In fact, as per the recent news, three major companies, Abbott, Medtronic, and Boston Scientific, have filed applications to the NPPA to withdraw their new-generation stents from the country, explaining that the current stent price cap would make the sale of these products unviable in India. However, the Indian government rejected the applications from these companies, citing clauses from DPCO (Drug Price Control Order) 2013. Whether the pressure by top MNCs will force some policy refinements or if the government will be ready to let go of new-generation stents—that is something to keep a close eye on in the near future.
Swarnadip: I agree that this might discourage manufacturers—mostly MNCs—from launching their premium products. However, I also think this kind of step may encourage the local manufacturers—and currently only a couple of them are known in stent market, like Sahajanand Medical Technologies, Meril Life Sciences and Multimedics—to come into the foray soon, especially seeing the opportunity. Though the skillset of manufacturing a technologically advanced product like a stent will remain a challenge, there will at least be some efforts to improve the quality of stents manufactured by local companies and even encourage them to develop more technologically advanced stents, which in turn will help the industry grow in the country.
Q: This move will surely cut down on profit margins for manufacturers and distributors. Considering that the distributors are mostly the suppliers of top MNC-manufactured stents in the country, how will the price cap impact distributor sentiments?
Harsh: This move will surely have a more crucial and negative effect on distributors and the manufacturers that operate through local distributors. As per one of the leading stent distributors, Indian stent distributors have to incur high interest rates on a large amount of capital invested, along with losses of some stents in their inventories due to expiry dates, as well as transport and storage costs that tally to around 25% of an additional cost burden for distributors. Although distributors were profiting from high margins—up to 600%—on stents, which was not fair, the new mandate of 8% margin—sharing between distributors and hospitals will definitely be a turnoff for the stent distributors in the market.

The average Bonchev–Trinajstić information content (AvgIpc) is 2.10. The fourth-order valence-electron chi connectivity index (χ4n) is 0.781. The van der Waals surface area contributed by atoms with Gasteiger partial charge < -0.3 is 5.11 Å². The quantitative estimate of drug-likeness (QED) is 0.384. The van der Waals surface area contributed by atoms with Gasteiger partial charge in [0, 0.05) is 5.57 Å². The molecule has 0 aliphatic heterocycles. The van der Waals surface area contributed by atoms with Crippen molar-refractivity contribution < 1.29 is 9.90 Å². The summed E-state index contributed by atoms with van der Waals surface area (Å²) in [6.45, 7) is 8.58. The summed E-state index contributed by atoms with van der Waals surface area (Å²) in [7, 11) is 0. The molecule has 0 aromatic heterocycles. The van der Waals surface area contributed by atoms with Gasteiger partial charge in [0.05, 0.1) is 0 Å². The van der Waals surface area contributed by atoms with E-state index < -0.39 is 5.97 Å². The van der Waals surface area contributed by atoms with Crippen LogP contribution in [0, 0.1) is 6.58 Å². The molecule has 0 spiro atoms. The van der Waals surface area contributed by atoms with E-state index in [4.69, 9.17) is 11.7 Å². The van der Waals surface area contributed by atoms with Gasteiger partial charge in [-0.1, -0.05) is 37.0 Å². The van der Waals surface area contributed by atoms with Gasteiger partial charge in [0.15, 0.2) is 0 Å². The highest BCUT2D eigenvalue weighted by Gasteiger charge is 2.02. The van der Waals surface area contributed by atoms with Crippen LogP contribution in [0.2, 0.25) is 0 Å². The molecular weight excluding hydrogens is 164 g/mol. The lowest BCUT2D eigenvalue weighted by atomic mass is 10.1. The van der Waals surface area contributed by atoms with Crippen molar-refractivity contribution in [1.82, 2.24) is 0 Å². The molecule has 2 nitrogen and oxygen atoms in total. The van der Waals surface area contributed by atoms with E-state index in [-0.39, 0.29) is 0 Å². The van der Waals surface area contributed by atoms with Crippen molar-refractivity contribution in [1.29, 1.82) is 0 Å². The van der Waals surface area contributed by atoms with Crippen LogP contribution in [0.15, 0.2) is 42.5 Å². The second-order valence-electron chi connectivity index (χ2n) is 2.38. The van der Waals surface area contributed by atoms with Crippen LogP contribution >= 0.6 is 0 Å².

Megha: Definitely. The industry is extremely disappointed with this price ceiling, especially when none of the manufacturers and distributors got any “breathing time” since the order was enforced, effective immediately starting on February 14th, 2017.
Swarnadip: This is a pivotal point, especially because we have an almost negligible number of local manufacturers when it comes to technologically advanced devices like stents. India imports the stents manufactured by top MNCs, which raises the price because of high import duties. And considering that there are no manufacturing facilities established by the foreign companies like Abbott, Boston Scientific, or Medtronic, the distribution channel becomes even more important. In that kind of a scenario, if distributors get very low margins, that would only discourage them from doing business in India.
But on the contrary, major distributors say they are happy with the NPPA guidelines, though there is a need for minor tweaking as no hospitals pay on a per-purchase basis but instead pay on interest—which means that distributors have to bill them when the stents are implanted/used, not before that—and this becomes quite challenging for distributors as the stock, based on the demand, stays with them. This in turn increases their inventory costs, and they do not get money from the dispatched stock as well. So to balance this, they will need margins similar to the past in order to run their operations.
So, to wrap things up, we think the current step taken by the Indian government is only a small step towards making health care accessible for all. Moving ahead, there may be several policy refinements or newer strategy implementations in the cards, which could eventually benefit the huge patient population in India.
Keeping our fingers crossed!